First bus service between countries promises to boost people-to-people contact, offer scenic journey
Islamabad: Taking Pakistan-China relations one step further, the two countries are set to launch a luxury bus service for the public and the business community.
The bus service — to connect Pakistan’s cultural hub Lahore with the Chinese city of Kashgar in Xinjiang, via Islamabad — will be launched on November 5, Muhammad Anwar, CEO of North-South Transport Network (NSTN), the company that will run the services, told Gulf News.
“The bus service is part of a larger regional plan to connect Pakistan and China through roads and railways,” Anwar said, referring to the $60 billion (Dh220 billion) China-Pakistan Economic Corridor (CPEC), which is part of Beijing’s Belt and Road Initiative (BRI). The service will be operated by private company NSTN, under authorisation of the government of Pakistan. Anwar appreciated the support of both countries’ governments, and said the response from people has been overwhelming. “We are already receiving many calls, inquiring about tickets even before the official launch.”
Hailing the initiative, Pakistan Economic Forum Chairman Humayun Iqbal Shami said the bus service would strengthen people-to-people contact between Pakistan and China. Citing the example of Europe’s convenient train services, he said: “Pakistan and China can also introduce a similar, affordable train service to enhance tourism and business activities.”
Talking to Gulf News, Karachi-based businessman Tariq Shadaab hailed the service as a big move to facilitate Pakistan’s business community. “It will boost businesses, enhance trade and improve people-to-people connectivity,” he said.
The launch of the bus service coincides with Pakistan Prime Minister Imran Khan’s ongoing China visit.
‘Memorable journey’ with scenic views
NSTN’s management claims it to be a “memorable journey” as the bus passes through Pakistan’s most scenic routes in the northern Gilgit-Baltistan region. Snow-capped mountains, green valleys and sparkling lakes can all be seen en route.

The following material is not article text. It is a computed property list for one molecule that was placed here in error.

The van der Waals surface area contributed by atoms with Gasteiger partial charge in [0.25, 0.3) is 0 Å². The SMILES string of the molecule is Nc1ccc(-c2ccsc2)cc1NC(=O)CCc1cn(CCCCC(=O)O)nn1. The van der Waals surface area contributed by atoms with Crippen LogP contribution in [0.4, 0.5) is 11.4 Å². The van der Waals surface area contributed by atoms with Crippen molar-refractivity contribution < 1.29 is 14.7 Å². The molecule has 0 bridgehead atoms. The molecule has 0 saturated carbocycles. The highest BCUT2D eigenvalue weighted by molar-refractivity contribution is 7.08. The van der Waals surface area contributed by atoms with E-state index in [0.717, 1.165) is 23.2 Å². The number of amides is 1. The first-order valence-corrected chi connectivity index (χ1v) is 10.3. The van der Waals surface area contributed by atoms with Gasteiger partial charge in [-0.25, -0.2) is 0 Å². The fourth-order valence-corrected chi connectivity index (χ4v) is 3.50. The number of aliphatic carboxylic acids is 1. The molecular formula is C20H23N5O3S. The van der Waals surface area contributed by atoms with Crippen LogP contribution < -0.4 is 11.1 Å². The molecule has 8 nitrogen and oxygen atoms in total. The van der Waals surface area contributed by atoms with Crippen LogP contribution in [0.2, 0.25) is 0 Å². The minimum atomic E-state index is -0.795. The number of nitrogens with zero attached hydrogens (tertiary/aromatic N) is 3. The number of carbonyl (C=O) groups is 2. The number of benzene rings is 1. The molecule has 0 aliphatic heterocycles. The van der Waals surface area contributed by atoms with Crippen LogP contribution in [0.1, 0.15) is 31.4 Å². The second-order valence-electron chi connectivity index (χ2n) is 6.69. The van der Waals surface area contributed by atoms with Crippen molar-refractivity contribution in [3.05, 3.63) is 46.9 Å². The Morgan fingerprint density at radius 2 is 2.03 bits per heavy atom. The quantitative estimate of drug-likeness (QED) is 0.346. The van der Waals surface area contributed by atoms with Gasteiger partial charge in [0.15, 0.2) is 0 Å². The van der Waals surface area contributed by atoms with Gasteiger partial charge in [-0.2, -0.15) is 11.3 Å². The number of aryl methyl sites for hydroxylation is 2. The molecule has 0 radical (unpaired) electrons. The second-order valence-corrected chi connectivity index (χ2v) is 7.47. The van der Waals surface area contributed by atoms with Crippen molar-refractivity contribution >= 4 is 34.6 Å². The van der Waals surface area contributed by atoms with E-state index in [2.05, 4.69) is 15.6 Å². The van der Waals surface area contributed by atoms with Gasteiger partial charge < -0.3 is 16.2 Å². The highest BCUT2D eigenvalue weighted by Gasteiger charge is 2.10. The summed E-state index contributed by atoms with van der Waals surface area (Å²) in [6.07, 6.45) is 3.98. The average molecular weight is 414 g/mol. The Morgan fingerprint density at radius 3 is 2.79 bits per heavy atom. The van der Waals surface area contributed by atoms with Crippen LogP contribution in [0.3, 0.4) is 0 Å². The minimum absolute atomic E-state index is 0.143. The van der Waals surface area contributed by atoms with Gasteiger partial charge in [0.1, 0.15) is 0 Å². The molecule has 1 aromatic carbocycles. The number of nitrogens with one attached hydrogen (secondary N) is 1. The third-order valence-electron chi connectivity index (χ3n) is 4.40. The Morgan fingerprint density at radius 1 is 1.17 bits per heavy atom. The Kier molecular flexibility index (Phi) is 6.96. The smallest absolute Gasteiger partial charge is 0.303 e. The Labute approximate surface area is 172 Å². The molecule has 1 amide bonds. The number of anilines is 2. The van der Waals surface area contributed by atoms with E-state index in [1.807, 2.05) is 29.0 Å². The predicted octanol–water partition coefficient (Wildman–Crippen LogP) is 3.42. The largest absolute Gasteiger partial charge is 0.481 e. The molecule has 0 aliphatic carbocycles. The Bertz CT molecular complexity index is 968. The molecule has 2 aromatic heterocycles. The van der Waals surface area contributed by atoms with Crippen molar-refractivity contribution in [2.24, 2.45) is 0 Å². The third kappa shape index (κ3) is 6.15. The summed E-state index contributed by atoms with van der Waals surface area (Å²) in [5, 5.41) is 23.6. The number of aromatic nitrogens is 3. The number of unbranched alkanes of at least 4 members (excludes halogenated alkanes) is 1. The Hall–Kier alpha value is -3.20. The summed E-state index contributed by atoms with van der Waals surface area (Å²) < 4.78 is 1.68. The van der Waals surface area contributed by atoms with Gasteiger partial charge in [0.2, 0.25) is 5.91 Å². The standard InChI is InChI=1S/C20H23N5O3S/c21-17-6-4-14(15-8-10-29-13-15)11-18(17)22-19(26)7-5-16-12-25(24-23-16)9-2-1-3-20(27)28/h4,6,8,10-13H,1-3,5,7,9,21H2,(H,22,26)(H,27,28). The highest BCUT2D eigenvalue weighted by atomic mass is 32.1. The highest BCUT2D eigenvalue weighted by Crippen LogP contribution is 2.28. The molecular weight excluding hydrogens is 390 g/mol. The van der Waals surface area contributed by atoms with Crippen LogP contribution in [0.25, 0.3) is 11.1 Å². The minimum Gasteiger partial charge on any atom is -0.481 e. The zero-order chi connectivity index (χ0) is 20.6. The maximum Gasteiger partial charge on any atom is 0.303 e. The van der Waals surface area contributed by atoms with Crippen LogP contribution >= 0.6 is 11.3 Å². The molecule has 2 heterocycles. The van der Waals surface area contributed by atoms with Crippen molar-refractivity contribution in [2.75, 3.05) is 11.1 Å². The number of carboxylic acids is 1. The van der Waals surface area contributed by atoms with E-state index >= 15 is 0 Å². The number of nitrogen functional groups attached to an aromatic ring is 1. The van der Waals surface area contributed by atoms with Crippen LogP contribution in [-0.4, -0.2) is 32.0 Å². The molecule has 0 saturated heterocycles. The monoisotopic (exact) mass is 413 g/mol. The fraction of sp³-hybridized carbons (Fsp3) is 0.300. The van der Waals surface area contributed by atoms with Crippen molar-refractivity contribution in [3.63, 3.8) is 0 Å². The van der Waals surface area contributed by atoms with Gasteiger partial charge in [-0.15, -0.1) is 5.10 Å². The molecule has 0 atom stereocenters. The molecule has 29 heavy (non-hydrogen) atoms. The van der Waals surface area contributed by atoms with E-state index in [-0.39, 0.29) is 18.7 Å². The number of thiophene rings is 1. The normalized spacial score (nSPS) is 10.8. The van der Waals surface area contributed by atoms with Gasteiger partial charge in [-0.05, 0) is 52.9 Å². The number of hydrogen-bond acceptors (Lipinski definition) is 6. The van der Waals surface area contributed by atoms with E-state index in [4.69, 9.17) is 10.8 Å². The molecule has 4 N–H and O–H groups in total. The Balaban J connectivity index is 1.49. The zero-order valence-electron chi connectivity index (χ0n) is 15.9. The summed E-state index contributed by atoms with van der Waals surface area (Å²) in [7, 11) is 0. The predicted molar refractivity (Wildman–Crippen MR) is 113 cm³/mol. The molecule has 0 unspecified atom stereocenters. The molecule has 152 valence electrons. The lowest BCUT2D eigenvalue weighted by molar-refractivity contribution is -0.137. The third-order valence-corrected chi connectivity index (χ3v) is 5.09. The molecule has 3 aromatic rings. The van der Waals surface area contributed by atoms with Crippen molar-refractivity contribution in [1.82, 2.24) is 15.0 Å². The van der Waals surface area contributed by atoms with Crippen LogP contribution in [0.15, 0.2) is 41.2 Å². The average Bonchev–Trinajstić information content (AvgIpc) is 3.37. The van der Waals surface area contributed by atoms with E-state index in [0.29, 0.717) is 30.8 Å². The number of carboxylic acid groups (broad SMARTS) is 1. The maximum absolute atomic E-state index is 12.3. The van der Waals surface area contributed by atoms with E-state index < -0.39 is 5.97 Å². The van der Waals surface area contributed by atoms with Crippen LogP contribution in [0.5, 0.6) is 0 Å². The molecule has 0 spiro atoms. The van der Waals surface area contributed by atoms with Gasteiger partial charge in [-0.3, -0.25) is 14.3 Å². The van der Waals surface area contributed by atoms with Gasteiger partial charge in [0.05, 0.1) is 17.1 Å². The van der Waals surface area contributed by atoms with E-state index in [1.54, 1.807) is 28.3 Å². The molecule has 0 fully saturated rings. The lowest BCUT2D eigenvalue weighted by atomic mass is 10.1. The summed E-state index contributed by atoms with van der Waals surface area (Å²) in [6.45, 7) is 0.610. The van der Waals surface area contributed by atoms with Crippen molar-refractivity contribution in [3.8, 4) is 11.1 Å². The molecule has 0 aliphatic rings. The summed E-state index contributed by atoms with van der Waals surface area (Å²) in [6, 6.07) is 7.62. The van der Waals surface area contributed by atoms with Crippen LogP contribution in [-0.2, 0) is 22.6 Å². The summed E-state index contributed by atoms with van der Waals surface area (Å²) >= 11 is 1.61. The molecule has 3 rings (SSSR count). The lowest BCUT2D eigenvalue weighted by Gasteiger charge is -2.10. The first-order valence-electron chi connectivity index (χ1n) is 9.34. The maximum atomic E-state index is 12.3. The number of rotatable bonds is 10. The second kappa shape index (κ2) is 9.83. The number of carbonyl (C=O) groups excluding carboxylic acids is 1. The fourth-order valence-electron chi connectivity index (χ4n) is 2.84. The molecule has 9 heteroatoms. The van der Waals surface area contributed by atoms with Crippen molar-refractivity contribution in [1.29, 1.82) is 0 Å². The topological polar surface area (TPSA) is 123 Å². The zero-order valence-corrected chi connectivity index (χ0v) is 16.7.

The luxury Lahore-Kashgar bus service will cover the one-way journey in two days (nearly 30 hours). It will run four days a week, starting Monday, Tuesday, Saturday and Sunday from Lahore to Kashgar, and similarly from Kashgar-Lahore on Tuesday, Wednesday, Thursday and Friday. The journey will start at 12pm (local time) from Lahore and the first stop will be Islamabad and the northern city of Mansehra for breakfast, and later for lunch at Besham. Travellers will be offered evening tea at Chilas and dinner at Gilgit. Passengers can enjoy some leisure time from 8pm to 2am (local time). The next day, the bus will stop at Sost for breakfast and immigration, and later at Khunjerab Pass for checking before reaching Kashgar in China.
The one-way bus fare is Rs13,000 (about $105) and the return ticket is Rs23,000 (about $190), with the cost of food included. Passengers need a valid visa and ID card and will be allowed 20kg of luggage. Special security measures have also been taken to ensure passengers’ safety.
Indian protest rejected
The news of the bus service was met with criticism across the border. India’s Foreign Ministry spokesman Raveesh Kumar lodged protests with both Pakistan and China, claiming it as a violation of India’s claim over the disputed territory of Kashmir.
The Pakistan Foreign Office strongly rejected Indian protest. “We reject the Indian Ministry of External Affairs’ purported protest and statement regarding the bus service through CPEC. India’s repeated regurgitation of claims over India-held Kashmir can neither change the facts of history, nor the legality of the Jammu and Kashmir dispute,” FO observed.
Earlier, Chinese Foreign Ministry spokesman Lu Kang also rebuffed India’s objection, saying: “CPEC is an economic cooperation initiative which targets no third country. It has nothing to do with territorial sovereignty disputes and will not affect China’s principled position on the Kashmir issue.”